Featured Research

from universities, journals, and other organizations

How flies set their cruising altitude

Date:
August 20, 2010
Source:
Cell Press
Summary:
Insects in flight must somehow calculate and control their height above the ground, and researchers have new insight into how fruit flies do it. The answer is simpler than expected.

Fruit fly in flight.
Credit: Caltech/Francisco Zabala & Michael Dickinson

Insects in flight must somehow calculate and control their height above the ground, and researchers reporting online on August 19 in Current Biology, have new insight into how fruit flies do it. The answer is simpler than expected.

The flies establish an altitude set point on the basis of nearby horizontal edges and tend to fly at the same height as those features, the researchers report.

"Flying at a horizontal edge formed by local features -- the top of a bush or a tree, say -- could be a good way to lead into the perch," said Michael Dickinson of the California Institute of Technology. "This is a good mechanism for landing at the tops of things as flies do -- something you can confirm with a glass of wine."

Researchers had earlier suggested that insects might control their cruising altitude by maintaining a fixed value of what's known as optic flow beneath them as they fly. To understand what this means, imagine how fast the ground moves beneath you when you are taking off in an airplane and how that motion of things beneath you slows as you make your way up into the air.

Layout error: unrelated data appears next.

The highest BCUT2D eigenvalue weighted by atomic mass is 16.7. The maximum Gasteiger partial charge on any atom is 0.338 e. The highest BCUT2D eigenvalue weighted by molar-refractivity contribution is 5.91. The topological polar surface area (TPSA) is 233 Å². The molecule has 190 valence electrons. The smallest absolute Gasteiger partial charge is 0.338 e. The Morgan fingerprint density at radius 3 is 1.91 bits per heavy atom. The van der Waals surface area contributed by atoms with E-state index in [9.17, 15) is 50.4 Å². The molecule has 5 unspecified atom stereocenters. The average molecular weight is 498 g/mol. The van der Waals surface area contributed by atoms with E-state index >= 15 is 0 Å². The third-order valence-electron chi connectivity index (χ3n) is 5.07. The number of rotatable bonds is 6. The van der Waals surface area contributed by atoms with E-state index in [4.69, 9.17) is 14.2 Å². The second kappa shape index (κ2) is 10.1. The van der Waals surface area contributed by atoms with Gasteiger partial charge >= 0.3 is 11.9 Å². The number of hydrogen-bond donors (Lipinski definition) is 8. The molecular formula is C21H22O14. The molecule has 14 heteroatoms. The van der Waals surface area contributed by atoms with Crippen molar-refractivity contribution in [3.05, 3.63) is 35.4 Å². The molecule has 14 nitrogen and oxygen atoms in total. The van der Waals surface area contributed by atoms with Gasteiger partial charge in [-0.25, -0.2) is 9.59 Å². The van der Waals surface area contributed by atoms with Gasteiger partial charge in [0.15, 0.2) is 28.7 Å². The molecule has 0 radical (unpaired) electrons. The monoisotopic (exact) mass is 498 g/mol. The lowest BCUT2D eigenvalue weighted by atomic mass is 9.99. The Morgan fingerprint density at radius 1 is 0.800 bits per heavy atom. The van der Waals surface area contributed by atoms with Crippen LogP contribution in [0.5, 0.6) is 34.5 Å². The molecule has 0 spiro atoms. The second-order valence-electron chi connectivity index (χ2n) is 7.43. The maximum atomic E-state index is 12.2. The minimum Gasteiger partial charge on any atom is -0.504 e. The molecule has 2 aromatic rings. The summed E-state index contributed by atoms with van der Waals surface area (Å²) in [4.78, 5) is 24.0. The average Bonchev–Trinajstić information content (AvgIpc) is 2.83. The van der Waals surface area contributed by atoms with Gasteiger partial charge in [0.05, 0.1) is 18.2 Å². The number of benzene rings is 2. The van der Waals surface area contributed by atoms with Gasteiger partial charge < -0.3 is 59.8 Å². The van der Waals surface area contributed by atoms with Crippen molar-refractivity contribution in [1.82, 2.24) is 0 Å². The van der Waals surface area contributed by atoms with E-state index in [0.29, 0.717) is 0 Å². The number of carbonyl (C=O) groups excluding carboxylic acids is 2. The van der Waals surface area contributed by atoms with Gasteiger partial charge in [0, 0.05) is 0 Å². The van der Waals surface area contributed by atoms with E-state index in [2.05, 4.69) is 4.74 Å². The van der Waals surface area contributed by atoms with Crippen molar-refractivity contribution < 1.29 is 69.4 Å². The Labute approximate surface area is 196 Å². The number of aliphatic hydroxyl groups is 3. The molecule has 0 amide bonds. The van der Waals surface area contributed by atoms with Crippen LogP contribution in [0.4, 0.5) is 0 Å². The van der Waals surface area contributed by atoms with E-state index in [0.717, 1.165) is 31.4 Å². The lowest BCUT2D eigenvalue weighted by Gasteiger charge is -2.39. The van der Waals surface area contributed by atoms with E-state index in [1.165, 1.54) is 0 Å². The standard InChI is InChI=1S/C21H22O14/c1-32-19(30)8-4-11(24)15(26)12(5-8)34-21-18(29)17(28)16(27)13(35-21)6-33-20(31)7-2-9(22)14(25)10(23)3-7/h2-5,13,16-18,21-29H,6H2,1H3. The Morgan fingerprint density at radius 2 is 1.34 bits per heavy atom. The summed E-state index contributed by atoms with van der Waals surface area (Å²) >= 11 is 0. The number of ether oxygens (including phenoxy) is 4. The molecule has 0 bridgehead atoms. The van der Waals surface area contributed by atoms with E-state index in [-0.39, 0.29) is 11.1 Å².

"There are simple means by which an insect could know whether it is falling or rising," Dickinson said, "but by measuring the optic flow beneath it, an insect could choose to fly at a specific altitude." The strategy has been shown to work on a tiny model helicopter, but it turns out the fruit flies don't use it, or at least not under the conditions tested.

The researchers figured this out thanks to a sophisticated "gizmo" built by Andrew Straw, also of Caltech, that allowed them to track the movements of free-flying fruit flies using multiple digital cameras as they moved through a 3D virtual-reality space in which the researchers had complete control over what the insects saw. The researchers could even cancel out the effects of the flies' own movement on what they saw as they flew through space, allowing them to put the optic ground flow theory to the test in a rigorous way.

"All of us set out thinking that the ground flow model was probably right," Straw said. "We thought we would end up quickly verifying that it worked, but when we found it didn't apply, we began to think about other mechanisms."

So the researchers tried something else, presenting the flies with a simple horizontal edge while they flew. It turned out the flies used that visual reference point to select their altitude. Experiments that pitted the edge tracking and optic flow models against each other confirmed that the insects didn't care how fast the ground moved beneath them.

The results also provide confirmation of two other strategies that flies use to keep themselves stable and avoid collisions. If they see the world around them "moving" -- for instance, if they are pushed down by a gust of wind -- they will alter their flight to compensate. If the world beneath them appears to rapidly expand, as it would if they were hurtling toward the ground, they veer up to avoid crashing. Both of these mechanisms help maintain stability, but they don't set a specific altitude, the researchers said.

It's possible that other insects use different flight strategies. Even fruit flies might use different methods for flight control depending on the circumstances, the researchers said. For instance, edge tracking might be what they depend on to explore a local environment. When migrating across a desert, they might do something else entirely.